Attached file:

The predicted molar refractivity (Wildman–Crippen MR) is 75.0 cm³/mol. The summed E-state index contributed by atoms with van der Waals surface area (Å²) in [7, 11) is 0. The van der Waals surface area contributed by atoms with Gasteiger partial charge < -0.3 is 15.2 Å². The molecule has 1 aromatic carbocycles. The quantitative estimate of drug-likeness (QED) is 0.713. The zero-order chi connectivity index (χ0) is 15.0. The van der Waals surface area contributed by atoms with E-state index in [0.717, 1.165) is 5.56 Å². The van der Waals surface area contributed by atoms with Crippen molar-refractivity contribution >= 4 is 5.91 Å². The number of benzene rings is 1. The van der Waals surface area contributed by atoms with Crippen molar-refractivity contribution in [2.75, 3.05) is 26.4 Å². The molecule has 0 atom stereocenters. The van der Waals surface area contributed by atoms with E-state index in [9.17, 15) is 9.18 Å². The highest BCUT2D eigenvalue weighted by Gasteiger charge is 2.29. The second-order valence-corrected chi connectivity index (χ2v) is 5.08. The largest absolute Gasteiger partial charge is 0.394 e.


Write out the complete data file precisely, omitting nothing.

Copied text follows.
The predicted molar refractivity (Wildman–Crippen MR) is 75.0 cm³/mol. The summed E-state index contributed by atoms with van der Waals surface area (Å²) in [7, 11) is 0. The van der Waals surface area contributed by atoms with Gasteiger partial charge < -0.3 is 15.2 Å². The molecule has 1 aromatic carbocycles. The quantitative estimate of drug-likeness (QED) is 0.713. The zero-order chi connectivity index (χ0) is 15.0. The van der Waals surface area contributed by atoms with E-state index in [0.717, 1.165) is 5.56 Å². The van der Waals surface area contributed by atoms with Crippen molar-refractivity contribution >= 4 is 5.91 Å². The number of benzene rings is 1. The van der Waals surface area contributed by atoms with Crippen molar-refractivity contribution in [2.75, 3.05) is 26.4 Å². The molecule has 0 atom stereocenters. The van der Waals surface area contributed by atoms with E-state index in [9.17, 15) is 9.18 Å². The highest BCUT2D eigenvalue weighted by Gasteiger charge is 2.29. The second-order valence-corrected chi connectivity index (χ2v) is 5.08. The largest absolute Gasteiger partial charge is 0.394 e.